David Warner, identified by Cricket Australia as a central figure in the ball-tampering scandal, has issued his first public statement since the events of the Cape Town Test, apologising for “the distress he has caused the sport and its fans”.

“To cricket fans in Australia and all over the world: I am currently on my way to Sydney. Mistakes have been made which have damaged cricket,” Warner said via a statement on Twitter. “I apologise for my part and take responsibility for it. I understand the distress this has caused to the sport and its fans. It’s a stain on the game we all love and I have loved since I was a boy. I need to take a deep breath and spend time with my family, friends and trusted advisors. You will hear from me in a few days.”

On Thursday, Warner was banned from international and domestic cricket by CA for 12 months and was also been barred from assuming any kind of leadership position in Australian cricket in the future. His IPL contract was also cancelled for the 2018 season and his personal endorsement deals have taken a hit with electronics brand LG and kit manufacturer ASICS severing ties.

These were the fallout of the ball-tampering incident that took place on Saturday during the third Test against South Africa at Newlands. Television cameras had caught Cameron Bancroft rubbing a foreign substance on the rough side of the ball – the opposite side which a player usually shines. The coach Darren Lehmann then sent out a message through 12th man Peter Handscomb, following which Bancroft shoved a yellow object down his trousers, prompting scrutiny from the match officials.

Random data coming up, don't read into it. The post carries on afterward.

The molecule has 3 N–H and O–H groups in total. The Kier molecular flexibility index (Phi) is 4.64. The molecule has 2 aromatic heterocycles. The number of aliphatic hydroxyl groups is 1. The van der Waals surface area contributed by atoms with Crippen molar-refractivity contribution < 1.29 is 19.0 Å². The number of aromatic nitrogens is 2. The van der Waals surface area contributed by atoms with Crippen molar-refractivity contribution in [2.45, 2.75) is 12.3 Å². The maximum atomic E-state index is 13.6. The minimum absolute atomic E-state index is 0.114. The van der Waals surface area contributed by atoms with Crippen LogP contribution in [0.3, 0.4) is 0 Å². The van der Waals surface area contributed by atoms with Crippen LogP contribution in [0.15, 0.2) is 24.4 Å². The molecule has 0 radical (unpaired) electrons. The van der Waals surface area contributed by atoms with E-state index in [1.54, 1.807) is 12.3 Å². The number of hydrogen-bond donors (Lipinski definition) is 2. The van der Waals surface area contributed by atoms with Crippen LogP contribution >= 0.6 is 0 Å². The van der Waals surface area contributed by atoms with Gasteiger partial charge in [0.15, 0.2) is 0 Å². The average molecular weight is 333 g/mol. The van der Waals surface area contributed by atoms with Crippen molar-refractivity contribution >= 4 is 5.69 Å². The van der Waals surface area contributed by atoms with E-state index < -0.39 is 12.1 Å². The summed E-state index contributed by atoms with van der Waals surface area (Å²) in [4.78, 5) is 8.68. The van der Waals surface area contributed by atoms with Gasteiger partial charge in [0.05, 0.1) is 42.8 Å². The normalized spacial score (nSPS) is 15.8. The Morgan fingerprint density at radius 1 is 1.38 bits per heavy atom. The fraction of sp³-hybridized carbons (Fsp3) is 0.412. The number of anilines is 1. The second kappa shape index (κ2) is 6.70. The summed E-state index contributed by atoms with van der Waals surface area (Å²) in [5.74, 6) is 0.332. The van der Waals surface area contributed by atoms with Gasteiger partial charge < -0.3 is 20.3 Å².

At the post-day press conference, Bancroft and the captain Steven Smith admitted to ball-tampering with sticky tape in an effort to generate reverse swing and said “the leadership group” had known about the plan beforehand. After an investigation into the matter by CA’s head of integrity, Iain Roy, Warner, who was vice-captain at the time, was charged with “development of a plan to attempt to artificially alter the condition of the ball and instruction to a junior player to carry out a plan to take steps to attempt to artificially alter the condition of the ball using sandpaper.”

A day before the findings of the investigation came to light, there were reports that the Australian players wanted Warner out of the team and that the CA management was equally keen to see the back of him.

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